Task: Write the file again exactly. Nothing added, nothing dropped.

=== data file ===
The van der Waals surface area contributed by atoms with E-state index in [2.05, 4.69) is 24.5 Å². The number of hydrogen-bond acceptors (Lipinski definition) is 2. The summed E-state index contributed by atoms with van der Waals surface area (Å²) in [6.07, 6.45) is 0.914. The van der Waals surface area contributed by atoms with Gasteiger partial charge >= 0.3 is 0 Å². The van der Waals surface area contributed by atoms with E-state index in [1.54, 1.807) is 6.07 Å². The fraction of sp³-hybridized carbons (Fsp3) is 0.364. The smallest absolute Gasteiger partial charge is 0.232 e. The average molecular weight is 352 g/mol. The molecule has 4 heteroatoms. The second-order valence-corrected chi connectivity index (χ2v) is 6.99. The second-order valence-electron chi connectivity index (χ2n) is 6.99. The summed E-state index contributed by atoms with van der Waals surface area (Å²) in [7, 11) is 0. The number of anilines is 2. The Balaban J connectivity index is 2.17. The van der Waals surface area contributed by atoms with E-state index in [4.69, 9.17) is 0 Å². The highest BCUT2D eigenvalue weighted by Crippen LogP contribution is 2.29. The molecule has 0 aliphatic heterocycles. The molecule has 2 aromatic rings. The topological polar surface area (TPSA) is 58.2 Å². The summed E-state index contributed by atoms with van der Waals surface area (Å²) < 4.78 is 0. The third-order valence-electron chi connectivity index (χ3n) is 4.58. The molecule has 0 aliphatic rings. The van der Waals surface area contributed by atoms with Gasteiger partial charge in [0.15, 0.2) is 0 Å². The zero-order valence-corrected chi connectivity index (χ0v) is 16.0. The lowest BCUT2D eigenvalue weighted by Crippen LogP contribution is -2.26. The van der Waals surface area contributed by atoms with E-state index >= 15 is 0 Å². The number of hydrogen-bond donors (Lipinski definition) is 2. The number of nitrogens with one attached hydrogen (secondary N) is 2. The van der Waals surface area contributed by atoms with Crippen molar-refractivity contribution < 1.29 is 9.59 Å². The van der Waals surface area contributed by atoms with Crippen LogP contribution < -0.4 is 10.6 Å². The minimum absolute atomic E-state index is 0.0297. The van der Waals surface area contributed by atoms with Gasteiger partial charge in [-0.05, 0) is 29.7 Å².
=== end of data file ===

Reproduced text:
The van der Waals surface area contributed by atoms with E-state index in [2.05, 4.69) is 24.5 Å². The number of hydrogen-bond acceptors (Lipinski definition) is 2. The summed E-state index contributed by atoms with van der Waals surface area (Å²) in [6.07, 6.45) is 0.914. The van der Waals surface area contributed by atoms with Gasteiger partial charge >= 0.3 is 0 Å². The van der Waals surface area contributed by atoms with E-state index in [1.54, 1.807) is 6.07 Å². The fraction of sp³-hybridized carbons (Fsp3) is 0.364. The smallest absolute Gasteiger partial charge is 0.232 e. The average molecular weight is 352 g/mol. The molecule has 4 heteroatoms. The second-order valence-corrected chi connectivity index (χ2v) is 6.99. The second-order valence-electron chi connectivity index (χ2n) is 6.99. The summed E-state index contributed by atoms with van der Waals surface area (Å²) in [7, 11) is 0. The number of anilines is 2. The Balaban J connectivity index is 2.17. The van der Waals surface area contributed by atoms with E-state index in [4.69, 9.17) is 0 Å². The highest BCUT2D eigenvalue weighted by Crippen LogP contribution is 2.29. The molecule has 0 aliphatic heterocycles. The molecule has 2 aromatic rings. The topological polar surface area (TPSA) is 58.2 Å². The summed E-state index contributed by atoms with van der Waals surface area (Å²) < 4.78 is 0. The third-order valence-electron chi connectivity index (χ3n) is 4.58. The molecule has 0 aliphatic rings. The van der Waals surface area contributed by atoms with Gasteiger partial charge in [0.15, 0.2) is 0 Å². The zero-order valence-corrected chi connectivity index (χ0v) is 16.0. The lowest BCUT2D eigenvalue weighted by Crippen LogP contribution is -2.26. The van der Waals surface area contributed by atoms with E-state index >= 15 is 0 Å². The number of hydrogen-bond donors (Lipinski definition) is 2. The number of nitrogens with one attached hydrogen (secondary N) is 2. The van der Waals surface area contributed by atoms with Crippen molar-refractivity contribution < 1.29 is 9.59 Å². The van der Waals surface area contributed by atoms with Crippen LogP contribution < -0.4 is 10.6 Å². The minimum absolute atomic E-state index is 0.0297. The van der Waals surface area contributed by atoms with Gasteiger partial charge in [-0.05, 0) is 29.7 Å².